help save the nechako white sturgeon

Biology

Acipenser transmontanus, the scientific name for the white sturgeon, translates literally as sturgeon across the mountains. This tremendous fish is only found in two major rivers west of the Rocky Mountains in Canada. Both of these rivers flow in British Columbia – the Fraser (which includes the Nechako watershed) and the Columbia systems.

There had been speculation that the Nechako white sturgeon may have been part of the Fraser River population. But scientific studies in the late 1990’s have shown that Fraser and Nechako white sturgeon do not interbreed. Genetic samples (DNA) taken from sturgeon found in each waterway have shown that the Nechako white sturgeon is genetically unique, while tracking the giant fish through telemetry has shown that few Nechako sturgeon travel into the Fraser. Saving the Nechako white sturgeon is imperative in order to protect this irreplaceable population and maintain the whole species.

Its bizarre, pre-historic look and the rarity of encounters with this fish create much of the wonder surrounding the white sturgeon, which gets its name from the pale markings along its back and sides. In the lower Fraser River the white sturgeon can be massive, reaching 6 metres in length and weighing more than 800 kilograms. Individuals reaching this size may be more than 100 years old! In the Nechako system where growth is slower, a large sturgeon generally reaches about 3 meters in length. The long, streamlined body has no scales. Instead, it has bony plates, called scutes, arranged in five rows down its body. With a broad, flattened head, tiny eyes and shark-like tail, the sturgeon vaguely resembles a ferocious predator. Actually, the sturgeon is well adapted for bottom feeding. Its toothless mouth is on the underside of its head, and extends out of its body in order to suck up food. White sturgeon also have whiskers, or barbels, located between the snout and the mouth, which help it find edible objects.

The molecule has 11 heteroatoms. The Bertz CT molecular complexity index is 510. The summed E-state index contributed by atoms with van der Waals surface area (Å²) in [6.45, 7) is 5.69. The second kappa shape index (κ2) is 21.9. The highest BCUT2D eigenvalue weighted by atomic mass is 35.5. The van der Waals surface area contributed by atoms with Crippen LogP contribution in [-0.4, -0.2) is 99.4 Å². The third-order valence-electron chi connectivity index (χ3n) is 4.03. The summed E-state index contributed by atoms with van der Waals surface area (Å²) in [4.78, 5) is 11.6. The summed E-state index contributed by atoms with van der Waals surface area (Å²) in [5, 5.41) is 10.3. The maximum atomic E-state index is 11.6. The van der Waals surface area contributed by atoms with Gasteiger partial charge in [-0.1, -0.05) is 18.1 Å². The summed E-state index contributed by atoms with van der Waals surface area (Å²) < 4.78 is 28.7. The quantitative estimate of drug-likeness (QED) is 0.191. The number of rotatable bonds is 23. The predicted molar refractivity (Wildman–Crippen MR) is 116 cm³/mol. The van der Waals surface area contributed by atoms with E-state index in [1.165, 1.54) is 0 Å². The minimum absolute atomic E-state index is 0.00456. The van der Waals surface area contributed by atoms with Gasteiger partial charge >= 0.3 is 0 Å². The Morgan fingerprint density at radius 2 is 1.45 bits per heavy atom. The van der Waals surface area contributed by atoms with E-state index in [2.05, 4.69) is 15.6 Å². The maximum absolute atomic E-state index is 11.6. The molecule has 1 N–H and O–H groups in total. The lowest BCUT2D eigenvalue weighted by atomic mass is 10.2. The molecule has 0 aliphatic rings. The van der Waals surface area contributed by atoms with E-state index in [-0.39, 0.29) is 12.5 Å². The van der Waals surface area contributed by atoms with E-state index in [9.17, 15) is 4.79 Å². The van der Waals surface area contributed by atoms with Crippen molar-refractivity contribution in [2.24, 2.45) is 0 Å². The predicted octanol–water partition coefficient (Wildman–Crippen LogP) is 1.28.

Another factor that makes the white sturgeon so unusual is its reproductive habits. Sturgeon in the Nechako reach spawning age very late – around 20-25 years of age for males, and as late as 40 years for females. Once mature, females spawn more than once, but only every 3 to 10 years. This behaviour is one of the reasons why lack of juveniles in the Nechako River is so disturbing.

Sturgeon make up for their delayed and infrequent spawning by producing vast numbers of eggs, from about 700,000 in medium sized females to 3 or 4 million in the largest! It appears that preferred spawning sites have faster currents and rockier bottoms than feeding areas. Females and males migrate in loose groups and tend to spawn together in pairs where they release eggs and sperm into the swift water near the river bottom. The small, brown/black eggs quickly sink and filter into a porous riverbed where they stick to the rocks and are relatively safe from predators. Depending on water temperature, the eggs will hatch in 5 to 25 days, releasing larvae with yolk sacs attached, that are vaguely tadpole like in appearance. In about two weeks, the larvae become fry – miniature sturgeon complete with long snout and scutes. In the lower Fraser River, juveniles reach about 50 cm by age 5, and then grow about 5 cm per year until the age of 25. Nechako white sturgeon are believed to have a slower growth rate, due to the cooler temperatures, shorter northern summers and differences in the types of foods available.

Adult white sturgeon live entirely on animal matter. They primarily use touch and taste, rather than eyesight, to find food. They do this by following an odour, or simply by drifting in a prime location and waiting for the food to come by. Young sturgeon may snack on larval insects, freshwater clams and snails, while older sturgeon feed primarily on fish, including live adult salmon and even smaller sturgeon.

Adult sturgeon spend most of their time in large pools in the main channels of their home river and its tributaries, while young fish frequently move between main channels and nearby sloughs, especially during the summer months. Nechako white sturgeon have also been sighted in larger lakes such as Fraser, Takla, Trembleur and Stuart.

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